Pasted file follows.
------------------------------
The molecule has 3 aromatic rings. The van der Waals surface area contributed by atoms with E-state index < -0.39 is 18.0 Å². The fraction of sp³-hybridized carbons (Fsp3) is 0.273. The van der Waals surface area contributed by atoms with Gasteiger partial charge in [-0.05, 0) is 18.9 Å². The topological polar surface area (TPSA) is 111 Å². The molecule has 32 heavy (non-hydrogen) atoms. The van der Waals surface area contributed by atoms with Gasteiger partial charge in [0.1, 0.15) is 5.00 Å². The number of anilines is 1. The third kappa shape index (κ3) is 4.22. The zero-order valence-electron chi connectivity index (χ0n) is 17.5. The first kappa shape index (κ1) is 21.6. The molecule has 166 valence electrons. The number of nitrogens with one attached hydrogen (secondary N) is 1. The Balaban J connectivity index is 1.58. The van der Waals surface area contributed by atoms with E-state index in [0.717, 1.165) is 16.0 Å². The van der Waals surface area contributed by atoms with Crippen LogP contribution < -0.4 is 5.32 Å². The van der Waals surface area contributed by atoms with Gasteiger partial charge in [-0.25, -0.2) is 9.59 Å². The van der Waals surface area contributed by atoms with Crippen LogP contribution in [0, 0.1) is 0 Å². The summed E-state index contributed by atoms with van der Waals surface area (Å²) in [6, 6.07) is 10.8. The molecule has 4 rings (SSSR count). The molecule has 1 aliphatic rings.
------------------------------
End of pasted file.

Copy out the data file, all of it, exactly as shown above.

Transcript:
The molecule has 3 aromatic rings. The van der Waals surface area contributed by atoms with E-state index < -0.39 is 18.0 Å². The fraction of sp³-hybridized carbons (Fsp3) is 0.273. The van der Waals surface area contributed by atoms with Gasteiger partial charge in [-0.05, 0) is 18.9 Å². The topological polar surface area (TPSA) is 111 Å². The molecule has 32 heavy (non-hydrogen) atoms. The van der Waals surface area contributed by atoms with Gasteiger partial charge in [0.1, 0.15) is 5.00 Å². The number of anilines is 1. The third kappa shape index (κ3) is 4.22. The zero-order valence-electron chi connectivity index (χ0n) is 17.5. The first kappa shape index (κ1) is 21.6. The molecule has 166 valence electrons. The number of nitrogens with one attached hydrogen (secondary N) is 1. The Balaban J connectivity index is 1.58. The van der Waals surface area contributed by atoms with E-state index in [0.717, 1.165) is 16.0 Å². The van der Waals surface area contributed by atoms with Crippen LogP contribution < -0.4 is 5.32 Å². The van der Waals surface area contributed by atoms with Gasteiger partial charge in [-0.25, -0.2) is 9.59 Å². The van der Waals surface area contributed by atoms with Crippen LogP contribution in [0, 0.1) is 0 Å². The summed E-state index contributed by atoms with van der Waals surface area (Å²) in [6, 6.07) is 10.8. The molecule has 4 rings (SSSR count). The molecule has 1 aliphatic rings.